Raising a child would have to be one of the hardest jobs in the world. As a mother your maternal instincts always are demanding you to do ‘better’ for your child. New York subways have been recently filled with teen pregnancy prevention ads with the intention to reduce the number of young parents, which measured in 2011 was around 17,000 pregnancies alone in New York. However, the new campaign had received backlash from all corners of society, with many questioning whether the $400,000 campaign could have been spent on more positive attitudes towards teen pregnancy, such as providing resources to teen families to avoid them dropping below the poverty line.
Nevertheless, the campaign is out in public and with numerous signs all conveying the same meaning, that a child SHOULDN’T be raising a child. This idea is clearly evident when looking at the signifiers used within the advertisement. Each poster draws emotionally on the individual with features such as:
• Each poster displaying a child crying or in distress, exaggerating the pain in which a child would ‘apparently’ go through if raised by a teenage mother.
• The children’s eyes become of focal point of the picture, conveniently placed in areas where our eyes as viewers are drawn to.
• The use of rhetorical questions increases the pressure and feeling of uncertainty in viewers as they cannot provide the answers.
• Each poster also comes with a statistic used to intimidate the audience. Humans like fact, knowing the end result rather than jumping into uncertainty. These facts immediately influence the wider community into negative conceptions about teen pregnancy.
If we look beyond the superficial exterior of this ad, which obviously is to encourage safe sex and inform teens of the severity of raising a child, we begin to explore the issues of social stereotyping and ‘fear’ tactics. Controversial ads like this create negativity towards social groups, such as teen mothers, alienating them from society. In the long run is this really helping them? Or are these ads extending the problem. The idea of using ‘fear’ as a way of influencing society has been used in campaigns against smoking and obesity. However, research on using confrontation to shame and humiliate people in addiction treatment concluded that “It has failed to yield a single clinical trial showing efficacy of confrontational counselling, whereas a number have documented harmful effects, particularly for more vulnerable populations.” (Time, 2013).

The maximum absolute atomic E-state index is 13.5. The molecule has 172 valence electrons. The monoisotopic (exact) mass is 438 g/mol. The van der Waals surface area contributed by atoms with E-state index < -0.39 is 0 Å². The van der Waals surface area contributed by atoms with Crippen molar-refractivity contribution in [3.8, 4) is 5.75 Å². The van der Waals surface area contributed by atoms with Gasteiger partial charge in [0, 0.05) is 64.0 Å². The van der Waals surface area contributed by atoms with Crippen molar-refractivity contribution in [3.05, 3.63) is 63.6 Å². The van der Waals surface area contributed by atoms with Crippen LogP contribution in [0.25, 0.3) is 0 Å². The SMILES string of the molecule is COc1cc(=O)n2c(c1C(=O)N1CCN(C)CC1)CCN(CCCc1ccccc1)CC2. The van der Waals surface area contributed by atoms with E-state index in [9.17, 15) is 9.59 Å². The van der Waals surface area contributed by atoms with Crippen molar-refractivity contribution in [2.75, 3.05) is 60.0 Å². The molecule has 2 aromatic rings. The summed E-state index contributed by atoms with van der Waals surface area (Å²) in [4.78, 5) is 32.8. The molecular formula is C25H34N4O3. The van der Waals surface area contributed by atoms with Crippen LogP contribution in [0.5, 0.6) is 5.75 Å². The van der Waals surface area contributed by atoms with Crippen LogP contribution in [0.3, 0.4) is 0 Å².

The promotion gets the message across as clearly as a slap in the face. But I believe it also should encourage us to change our social concept towards teen pregnancy. As we know social intimidation leads to exclusion, thus an increase in ‘risky behaviour’. This ad challenges my personal ideological views to be more welcoming than excluding. As stated by the RH Reality Check group “Teen pregnancy doesn’t cause poverty, poverty causes teen pregnancy”.
Szalavitz, M, March 28 2013, Why New York’s Latest Campaign To Lower Teen Pregnancy Could Backfire, Time, Viewed 21/03/2014, http://healthland.time.com/2013/03/28/why-new-yorks-latest-campaign-to-lower-teen-pregnancy-could-backfire/